Ai WeiWei : Cao / Humanity. UTA Artist Space. Los Angeles. Photos by EMS

(per website) Beverly Hills, CA (September 12, 2018) — UTA Fine Arts is proud to present Cao / Humanity, a new exhibition by the acclaimed Chinese artist and activist Ai Weiwei, which will open at UTA Artist Space on October 4thCao / Humanity, in tandem with two other Los Angeles exhibitions, marks an exciting milestone for both Ai and the city of Los Angeles, where he is exhibiting for the first time. Having designed the new UTA Artist Space location in Beverly Hills, Ai’s Cao / Humanity will offer a one-of-a-kind experience for visitors—an expansive celebration of his artistic practice in a space he himself designed, the only architectural project he’s undertaken in the United States.

Central to the exhibition will be a new collective performance project by Ai Weiwei: Humanity. This global campaign is a reaction to the tens of millions displaced by war, famine and climate crises, and gives a personal and group voice in support of the idea that humanity is one. Visitors to UTA Artist Space will have the opportunity to record a reading of an excerpt from Ai’s book Humanity in the gallery. Those messages will then be collected and presented publicly at UTA Artist Space through a video projection updated daily. The project seeks to involve people from all backgrounds, and Ai Weiwei invites people from anywhere to record themselves on social media and lend their voice.

As with Humanity, the works on view in the exhibition embody the fundamental humanity and energy of Ai’s art—a power only magnified in the context of Los Angeles. Home to a thriving population of immigrants, including many from China, and sitting nearly exactly opposite Beijing across the span of the Pacific, it’s a fitting environment for Ai’s art. And Cao presents a wide range of his work, from the iconic middle finger motif wallpapered through the space and the glass sculpture Up Yours(2018), to the massive Iron Tree Trunk (2015), a collection of individual pieces welded together into a deceptively life-like form, weighs nearly two tons.

The exhibition’s title, however, refers to a much smaller plant. “Cao” means “grass” in Mandarin, but with a shift in the intonation it can also be an expletive, to be employed in the very most pejorative sense (e.g., it is often followed by “your mother”). In one sense, this is a gesture toward a code-speak employed by dissidents on the Chinese internet. Taken another way, we are reminded of the simple fact that there is no plant more abused by us than grass, which, even when lovingly cared for, is always being chopped up and trampled on, or insulted by preening neighbors. And yet grass is everywhere, ubiquitous, endlessly resilient and quietly beautiful at the lower margins of the frame.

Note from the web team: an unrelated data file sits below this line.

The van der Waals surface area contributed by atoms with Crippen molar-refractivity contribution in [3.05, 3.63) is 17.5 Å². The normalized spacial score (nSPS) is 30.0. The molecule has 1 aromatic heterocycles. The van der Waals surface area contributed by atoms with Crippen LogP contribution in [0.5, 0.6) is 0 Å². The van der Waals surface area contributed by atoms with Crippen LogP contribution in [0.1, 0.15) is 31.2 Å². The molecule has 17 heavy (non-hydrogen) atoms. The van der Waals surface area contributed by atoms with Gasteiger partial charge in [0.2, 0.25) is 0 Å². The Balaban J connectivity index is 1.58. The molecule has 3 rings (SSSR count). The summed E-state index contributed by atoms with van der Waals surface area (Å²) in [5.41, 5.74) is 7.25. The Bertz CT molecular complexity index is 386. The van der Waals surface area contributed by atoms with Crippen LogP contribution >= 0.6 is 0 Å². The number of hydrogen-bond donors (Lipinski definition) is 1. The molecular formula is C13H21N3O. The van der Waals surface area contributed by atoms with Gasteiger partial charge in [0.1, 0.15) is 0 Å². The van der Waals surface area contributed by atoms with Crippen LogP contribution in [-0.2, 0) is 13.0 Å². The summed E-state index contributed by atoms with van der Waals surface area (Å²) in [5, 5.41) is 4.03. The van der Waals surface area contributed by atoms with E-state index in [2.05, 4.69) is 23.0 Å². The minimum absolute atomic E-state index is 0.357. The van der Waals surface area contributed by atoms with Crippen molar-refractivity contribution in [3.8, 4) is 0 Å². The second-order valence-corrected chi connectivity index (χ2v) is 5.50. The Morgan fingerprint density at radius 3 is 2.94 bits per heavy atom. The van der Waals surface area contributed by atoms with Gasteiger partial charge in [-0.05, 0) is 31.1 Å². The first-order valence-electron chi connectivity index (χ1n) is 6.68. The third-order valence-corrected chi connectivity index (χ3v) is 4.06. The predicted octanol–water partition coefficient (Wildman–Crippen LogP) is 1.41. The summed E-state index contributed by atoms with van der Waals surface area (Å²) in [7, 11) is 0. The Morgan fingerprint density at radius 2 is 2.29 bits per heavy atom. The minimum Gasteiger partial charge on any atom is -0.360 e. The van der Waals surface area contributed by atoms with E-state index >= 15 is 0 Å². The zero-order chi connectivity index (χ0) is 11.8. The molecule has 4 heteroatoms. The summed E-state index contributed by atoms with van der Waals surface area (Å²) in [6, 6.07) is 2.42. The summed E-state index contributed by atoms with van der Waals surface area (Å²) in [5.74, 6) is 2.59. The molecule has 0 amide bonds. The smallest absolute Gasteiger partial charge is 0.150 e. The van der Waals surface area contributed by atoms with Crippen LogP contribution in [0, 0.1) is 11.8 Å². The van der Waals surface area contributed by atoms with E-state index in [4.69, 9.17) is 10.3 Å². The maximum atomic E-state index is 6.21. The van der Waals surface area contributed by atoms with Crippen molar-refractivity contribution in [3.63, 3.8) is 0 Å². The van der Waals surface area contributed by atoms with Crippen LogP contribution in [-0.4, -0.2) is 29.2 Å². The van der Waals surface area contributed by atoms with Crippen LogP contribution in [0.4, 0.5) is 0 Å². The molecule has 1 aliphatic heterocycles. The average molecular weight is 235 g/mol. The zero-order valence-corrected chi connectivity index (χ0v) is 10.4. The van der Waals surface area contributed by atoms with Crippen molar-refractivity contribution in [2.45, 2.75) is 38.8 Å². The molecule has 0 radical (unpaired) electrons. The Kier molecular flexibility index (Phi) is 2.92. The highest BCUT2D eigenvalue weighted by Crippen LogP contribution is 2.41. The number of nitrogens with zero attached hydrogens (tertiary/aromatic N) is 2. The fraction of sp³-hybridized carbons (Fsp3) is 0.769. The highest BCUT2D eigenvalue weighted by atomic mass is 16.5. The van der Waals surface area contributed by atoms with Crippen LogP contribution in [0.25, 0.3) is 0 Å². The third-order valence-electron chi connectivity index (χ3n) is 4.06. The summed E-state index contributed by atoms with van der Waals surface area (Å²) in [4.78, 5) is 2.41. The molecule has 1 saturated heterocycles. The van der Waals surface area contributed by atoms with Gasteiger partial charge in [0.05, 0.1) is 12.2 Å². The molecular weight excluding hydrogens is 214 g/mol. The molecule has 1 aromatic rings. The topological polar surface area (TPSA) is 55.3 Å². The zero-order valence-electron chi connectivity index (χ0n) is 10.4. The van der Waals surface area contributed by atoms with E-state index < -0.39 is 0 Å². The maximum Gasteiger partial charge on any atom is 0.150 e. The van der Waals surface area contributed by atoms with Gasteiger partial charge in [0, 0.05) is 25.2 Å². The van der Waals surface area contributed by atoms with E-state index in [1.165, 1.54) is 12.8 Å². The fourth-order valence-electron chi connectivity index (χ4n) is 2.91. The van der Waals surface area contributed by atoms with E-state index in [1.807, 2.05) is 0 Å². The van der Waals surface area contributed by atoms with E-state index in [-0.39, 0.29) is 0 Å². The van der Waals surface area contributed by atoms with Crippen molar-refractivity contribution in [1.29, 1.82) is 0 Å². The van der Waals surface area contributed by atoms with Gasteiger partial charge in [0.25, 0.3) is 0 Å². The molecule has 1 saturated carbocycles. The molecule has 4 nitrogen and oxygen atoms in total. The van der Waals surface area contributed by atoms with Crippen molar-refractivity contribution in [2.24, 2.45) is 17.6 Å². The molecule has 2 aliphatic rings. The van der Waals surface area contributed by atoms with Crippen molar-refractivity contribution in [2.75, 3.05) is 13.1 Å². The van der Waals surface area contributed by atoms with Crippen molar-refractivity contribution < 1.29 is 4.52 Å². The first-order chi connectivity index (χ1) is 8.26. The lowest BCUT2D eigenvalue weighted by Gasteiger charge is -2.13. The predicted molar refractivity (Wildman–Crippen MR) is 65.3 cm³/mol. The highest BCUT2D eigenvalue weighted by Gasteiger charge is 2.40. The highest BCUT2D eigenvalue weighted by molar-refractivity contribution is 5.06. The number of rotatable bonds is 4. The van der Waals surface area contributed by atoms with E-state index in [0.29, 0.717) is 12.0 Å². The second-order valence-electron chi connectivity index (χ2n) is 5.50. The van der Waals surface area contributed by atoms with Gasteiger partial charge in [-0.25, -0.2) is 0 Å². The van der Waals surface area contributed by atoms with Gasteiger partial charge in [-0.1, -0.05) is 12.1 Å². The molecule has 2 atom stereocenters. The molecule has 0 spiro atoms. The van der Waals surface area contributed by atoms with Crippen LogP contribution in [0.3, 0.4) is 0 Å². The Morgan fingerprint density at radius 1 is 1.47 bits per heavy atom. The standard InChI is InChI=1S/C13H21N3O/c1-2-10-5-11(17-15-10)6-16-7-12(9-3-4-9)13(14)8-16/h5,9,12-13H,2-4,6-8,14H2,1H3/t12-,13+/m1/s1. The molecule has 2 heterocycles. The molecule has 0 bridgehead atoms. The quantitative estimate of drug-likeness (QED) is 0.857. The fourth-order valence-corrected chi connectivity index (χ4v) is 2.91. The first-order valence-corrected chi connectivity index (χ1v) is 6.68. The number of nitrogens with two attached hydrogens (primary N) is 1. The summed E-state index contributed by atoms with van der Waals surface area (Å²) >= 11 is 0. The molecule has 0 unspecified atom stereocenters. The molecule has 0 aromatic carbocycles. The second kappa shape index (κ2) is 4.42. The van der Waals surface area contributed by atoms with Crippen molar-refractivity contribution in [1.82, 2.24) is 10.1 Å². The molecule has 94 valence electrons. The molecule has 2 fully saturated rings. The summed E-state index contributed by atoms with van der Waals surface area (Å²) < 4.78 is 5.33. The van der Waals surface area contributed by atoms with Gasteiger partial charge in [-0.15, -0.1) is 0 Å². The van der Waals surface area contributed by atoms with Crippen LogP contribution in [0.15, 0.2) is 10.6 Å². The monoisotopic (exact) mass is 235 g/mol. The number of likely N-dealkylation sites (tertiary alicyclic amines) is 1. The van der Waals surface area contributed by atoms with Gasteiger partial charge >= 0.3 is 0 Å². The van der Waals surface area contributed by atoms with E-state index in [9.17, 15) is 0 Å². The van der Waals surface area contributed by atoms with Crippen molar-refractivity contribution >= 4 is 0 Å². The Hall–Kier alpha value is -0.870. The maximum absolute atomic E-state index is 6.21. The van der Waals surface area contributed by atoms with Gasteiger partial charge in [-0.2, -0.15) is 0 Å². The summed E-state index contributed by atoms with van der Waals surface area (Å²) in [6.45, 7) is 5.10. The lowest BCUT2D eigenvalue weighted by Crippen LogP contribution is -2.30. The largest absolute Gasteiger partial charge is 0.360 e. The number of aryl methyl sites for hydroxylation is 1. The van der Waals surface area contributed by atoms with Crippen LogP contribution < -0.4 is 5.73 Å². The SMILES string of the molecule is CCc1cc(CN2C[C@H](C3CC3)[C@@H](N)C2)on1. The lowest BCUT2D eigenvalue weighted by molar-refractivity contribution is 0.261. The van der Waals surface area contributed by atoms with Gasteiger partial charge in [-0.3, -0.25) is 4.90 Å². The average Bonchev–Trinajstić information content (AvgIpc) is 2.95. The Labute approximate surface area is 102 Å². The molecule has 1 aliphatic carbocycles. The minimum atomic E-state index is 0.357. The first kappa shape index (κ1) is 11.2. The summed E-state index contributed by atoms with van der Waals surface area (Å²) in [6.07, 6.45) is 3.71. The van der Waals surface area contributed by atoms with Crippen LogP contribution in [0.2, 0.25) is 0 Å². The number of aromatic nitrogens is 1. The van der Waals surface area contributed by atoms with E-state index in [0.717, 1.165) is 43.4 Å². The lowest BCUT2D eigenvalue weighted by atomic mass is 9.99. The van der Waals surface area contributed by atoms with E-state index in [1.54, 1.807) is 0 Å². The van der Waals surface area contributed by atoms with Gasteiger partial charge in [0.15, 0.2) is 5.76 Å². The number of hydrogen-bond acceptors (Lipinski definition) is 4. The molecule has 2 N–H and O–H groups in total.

And so in the center of the exhibition is the sculpture Cao (2014), which stands less than eight inches tall but is no less monumental for it. It’s comprised of 727 individual tufts, sculpted in marble, which fill the center of the space. Where the statue or the column rises up, here the marble sprawls out horizontally, the stone’s implications of nobility concentrated not in a single heroic figure but in thousands of anonymous blades—each valuable, each possessed of dignity and worth.

Also rendered in marble is a security camera, Camera with Plinth (2018), modeled after the 20-odd devices strung up by the police around Ai’s home in Beijing after his arrest in 2011, and a replica of a traditional Chinese lantern, Marble Lantern (2014), which Ai hung by the cameras in a mocking acknowledgement of his surveillance. Another piece that gestures towards the authoritarian state is Ceiling Lamp with Stars (2014), which highlights the Communist Party elite of the ‘50s and ‘60s, when such lamps were found only in the homes of high-ranking officials—a time when Ai’s father, the renowned poet Ai Qing, was exiled for political dissent.  Then there are Marble Doors (2012), a jumble of doors familiar from the construction (and destruction) sites that litter the rapidly expanding landscapes of China’s growing megalopolises, and Hands Without Bodies (2018), which explicitly removes the implication of genuine affection from the gesture, the people beyond vanished into pure transaction.

Marble, in all its haughty glory, is apparent even from a distance—the very fact of the material is immediately striking. Ai’s works in porcelain, which round out Cao, feature a similar process in reverse. Where the familiarity of marble is thrown into immediate juxtaposition with the forms that it’s been given, Ai’s porcelain plates and vases are immediately, comfortingly familiar. It’s only when you’re close enough, and can clearly view the figures, that Blue-and-White Porcelain Plates (2017) can be seen to track the experiences of migrants Ai encountered while shooting Human Flow. These are the trials of Odysseus, seen today in the lives of Syrians, Iraqis, Libyans, fleeing war across the sea—a theme seen again in the towering Vases with Refugee Motif as a Pillar (2017).

The sum of all of these works is a powerful survey of the breadth and depth of Ai’s work over the years—not only his empathy for the individual in a world bent on control, but the particularly potent manifestation of that empathy through wit, tenacity, hope, and the conviction that the individual is not subordinate to the whole, but integral to it. Cao / Humanity is an affirmation of freedom, expression, and individuality, and a fitting introduction of Ai’s work to Los Angeles.

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